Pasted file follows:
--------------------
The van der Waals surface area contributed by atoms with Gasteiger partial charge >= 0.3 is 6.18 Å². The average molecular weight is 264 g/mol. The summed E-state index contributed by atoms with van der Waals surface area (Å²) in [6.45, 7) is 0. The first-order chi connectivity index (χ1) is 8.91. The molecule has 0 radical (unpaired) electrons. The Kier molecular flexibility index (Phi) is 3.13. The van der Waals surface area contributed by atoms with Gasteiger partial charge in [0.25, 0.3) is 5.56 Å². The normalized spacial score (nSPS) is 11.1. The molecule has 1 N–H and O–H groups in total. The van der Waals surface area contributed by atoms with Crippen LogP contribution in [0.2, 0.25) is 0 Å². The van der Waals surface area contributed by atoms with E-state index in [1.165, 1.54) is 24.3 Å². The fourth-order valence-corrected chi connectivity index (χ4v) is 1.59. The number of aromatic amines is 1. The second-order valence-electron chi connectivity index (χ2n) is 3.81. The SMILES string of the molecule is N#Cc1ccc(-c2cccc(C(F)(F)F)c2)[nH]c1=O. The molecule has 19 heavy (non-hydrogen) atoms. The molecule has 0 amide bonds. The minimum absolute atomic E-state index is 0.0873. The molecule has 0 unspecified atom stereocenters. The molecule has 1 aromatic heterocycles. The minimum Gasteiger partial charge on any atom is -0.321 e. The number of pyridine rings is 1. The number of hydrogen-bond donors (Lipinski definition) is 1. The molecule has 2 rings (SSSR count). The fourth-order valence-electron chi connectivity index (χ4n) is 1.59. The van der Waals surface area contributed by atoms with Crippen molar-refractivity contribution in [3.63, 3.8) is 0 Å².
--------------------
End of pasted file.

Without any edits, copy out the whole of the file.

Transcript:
The van der Waals surface area contributed by atoms with Gasteiger partial charge >= 0.3 is 6.18 Å². The average molecular weight is 264 g/mol. The summed E-state index contributed by atoms with van der Waals surface area (Å²) in [6.45, 7) is 0. The first-order chi connectivity index (χ1) is 8.91. The molecule has 0 radical (unpaired) electrons. The Kier molecular flexibility index (Phi) is 3.13. The van der Waals surface area contributed by atoms with Gasteiger partial charge in [0.25, 0.3) is 5.56 Å². The normalized spacial score (nSPS) is 11.1. The molecule has 1 N–H and O–H groups in total. The van der Waals surface area contributed by atoms with Crippen LogP contribution in [0.2, 0.25) is 0 Å². The van der Waals surface area contributed by atoms with E-state index in [1.165, 1.54) is 24.3 Å². The fourth-order valence-corrected chi connectivity index (χ4v) is 1.59. The number of aromatic amines is 1. The second-order valence-electron chi connectivity index (χ2n) is 3.81. The SMILES string of the molecule is N#Cc1ccc(-c2cccc(C(F)(F)F)c2)[nH]c1=O. The molecule has 19 heavy (non-hydrogen) atoms. The molecule has 0 amide bonds. The minimum absolute atomic E-state index is 0.0873. The molecule has 0 unspecified atom stereocenters. The molecule has 1 aromatic heterocycles. The minimum Gasteiger partial charge on any atom is -0.321 e. The number of pyridine rings is 1. The number of hydrogen-bond donors (Lipinski definition) is 1. The molecule has 2 rings (SSSR count). The fourth-order valence-electron chi connectivity index (χ4n) is 1.59. The van der Waals surface area contributed by atoms with Crippen molar-refractivity contribution in [3.63, 3.8) is 0 Å².